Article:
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Democrat Face Off in Las Vegas; Mike Bloomberg on Releasing His Tax Returns; Trump Appoints Richard Grenell to be Acting DNI. Aired 4- 4:30a ET

Aired February 20, 2020 - 04:00   ET



LAURA JARRETT, CNN ANCHOR: Around the world. This is EARLY START. I'm Laura Jarrett.

CHRISTINE ROMANS, CNN ANCHOR: And I'm Christine Romans. It is Thursday, February 20th. It is 4:00 a.m. in New York. We welcome all of our viewers here in the U.S. and around the world.

JARRETT: All right. Well, easily the most fierce debate yet of the Democratic presidential race. Six Democrats on stage, no one was completely safe. Bernie Sanders came in as the front-runner which would normally paint a target on his back but he got off comparatively easy with his rivals focused on the new candidate on the stage, Mike Bloomberg.

Here's two hours of the debate all boiled down.


MICHAEL BLOOMBERG (D), PRESIDENTIAL CANDIDATE: I don't think there's any chance of the senator beating President Trump.

SEN. ELIZABETH WARREN (D-MA), PRESIDENTIAL CANDIDATE: A billionaire who calls women fat broads and horse-faced lesbians. And no, I'm not talking about Donald Trump. I'm talking about Mayor Bloomberg.

BLOOMBERG: It's the one thing that I'm really worried about, embarrassed about, was how it turned out with stop and frisk. I thought that my first responsibility was to give people the right to live. It got out of control.

JOE BIDEN (D), PRESIDENTIAL CANDIDATE: It's not whether he apologized or not. It's the policy. The policy was abhorrent.

BLOOMBERG: If we took off everybody that was wrong of this panel, everybody that was wrong on criminal justice at some time in their careers, there'd be nobody else up here.

PETE BUTTIGIEG (D), PRESIDENTIAL CANDIDATE: Let's put forward somebody who's actually a Democrat. We shouldn't have to choose between one candidate who wants to burn this party down and another candidate who wants to buy this party out.

SEN. BERNIE SANDERS (D-VT), PRESIDENTIAL CANDIDATE: If there are a few people who make ugly remarks, who attack trade union leaders, I disown those people.

BUTTIGIEG: Why did this pattern arise? Why is it especially the case among your supporters?

SANDERS: I don't think it is especially the case, by the way.

BUTTIGIEG: That's just true.

WARREN: It's not a plan, it's PowerPoint. And Amy's plan is even less. It's like a Post-It note, insert plan here.

SEN. AMY KLOBUCHAR (D-MN), PRESIDENTIAL CANDIDATE: I take personal offense since Post-It notes were invented in my state.

BLOOMBERG: I have no tolerance for the kind of behavior that the MeToo Movement has exposed. And anybody that does anything wrong in our company we investigate it and if it's appropriate they're gone that day.

WARREN: And I hope you heard what his defense was. I've been nice to some women. That just doesn't cut it.

SANDERS: The function of a rational health care system is not to make the pharmaceutical industry and the drug companies rich. It is to provide health care to all people.

BIDEN: And I notice what everybody's talking about is the plan that I first introduced. Making sure that Mike and other people pay the same tax rate their secretary pays out.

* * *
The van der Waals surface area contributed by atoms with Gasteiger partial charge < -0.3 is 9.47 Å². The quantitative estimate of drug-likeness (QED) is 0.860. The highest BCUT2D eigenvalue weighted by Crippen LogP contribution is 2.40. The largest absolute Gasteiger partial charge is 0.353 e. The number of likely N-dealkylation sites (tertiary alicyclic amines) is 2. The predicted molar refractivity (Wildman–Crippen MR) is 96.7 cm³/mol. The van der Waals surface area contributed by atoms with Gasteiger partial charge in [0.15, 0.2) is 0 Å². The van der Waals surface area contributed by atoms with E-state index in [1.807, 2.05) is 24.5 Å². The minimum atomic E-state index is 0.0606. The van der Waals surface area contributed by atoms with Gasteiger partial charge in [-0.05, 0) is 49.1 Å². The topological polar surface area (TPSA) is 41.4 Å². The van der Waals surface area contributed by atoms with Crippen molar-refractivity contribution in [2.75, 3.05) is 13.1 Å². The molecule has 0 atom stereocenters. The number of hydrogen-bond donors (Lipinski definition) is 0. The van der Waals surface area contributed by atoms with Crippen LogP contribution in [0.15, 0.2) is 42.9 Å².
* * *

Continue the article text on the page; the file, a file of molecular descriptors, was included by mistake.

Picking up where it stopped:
BLOOMBERG: The facts are I was there -- let me finish, thank you.

KLOBUCHAR: They were talking a lot about heart conditions up here. We have a president right now that doesn't have a heart.

BIDEN: The only company you can't go after are gun manufacturers because of my buddy but that's a different --

SANDERS: Billionaires today if you can believe it have an effective tax rate lower than the middle class. So maybe just --

BLOOMBERG: Senator, you were writing the tax code. Why are you complaining? You wrote the code.

KLOBUCHAR: We have not been talking enough about Donald Trump.

SANDERS: I want workers to be able to sit on corporate boards.

BLOOMBERG: I can't think of ways that would make it easier to get Donald Trump to get re-elected than listening to this conversation. We're not going to throw out capitalism. We tried that. Other countries tried that. It was called communism and it just didn't work. KLOBUCHAR: I wish everyone were as perfect as you, Pete, but let me

tell you what it's like to be in the arena.

BUTTIGIEG: But maybe leading in a diverse city that was facing ruin doesn't sound like the arena to you. I'm used to senators telling mayors that senators are more important than mayors but this is the arena, too. You don't have to be in Washington to matter.

BLOOMBERG: What a wonderful country we have? The best-known socialist in the country happens to be a millionaire with three houses. What have I missed here?

SANDERS: Well, you missed I worked in Washington --

BLOOMBERG: That's the first problem.


JARRETT: Let's bring in the editor and publisher of "Inside Elections," Nathan Gonzales live for us in Washington.

Good morning, Nathan.

ROMANS: Good morning.


JARRETT: So, you know, obviously you can feel the urgency, right? This is -- this is go time, the clock is ticking. You can sense that the candidates know this is sort of a make-or-break moment, but the reality is voters are already voting. And so I wonder who is the intended audience last night? Obviously the caucuses in Nevada coming up this weekend, but who are they really speaking to?

GONZALES: Well, I think they're speaking to the 48 states and territories who have not all cast their ballot yet. But you're right that last night was a sharp contrast to last June when we started all these debates. I mean, the idea of the nomination is no longer theoretical anymore. I mean, it's real. The stakes are high. Some candidacies are on the line.


The entire Democratic Party is staring the potential of four more years of President Trump in the face. And that's why right from the beginning last night it was, you know, wild and crazy and the attacks were flying. Because it's not only that voters, you know, 70,000 voters in Nevada have already voted.

ROMANS: Right.

GONZALES: Ahead of Tuesday, but voters in California are already voting, and that's not, you know, for another week and a half.

ROMANS: Bloomberg took some fire last night because this is his first time on the stage, and there's this feeling among some of these established Democrats that, you know, he's buying his way into this conversation. So that was part of the conversation last night. But the front-runner is Bernie Sanders. I mean, make no mistake. When you look at the polls this week, the front-runner is Bernie Sanders there.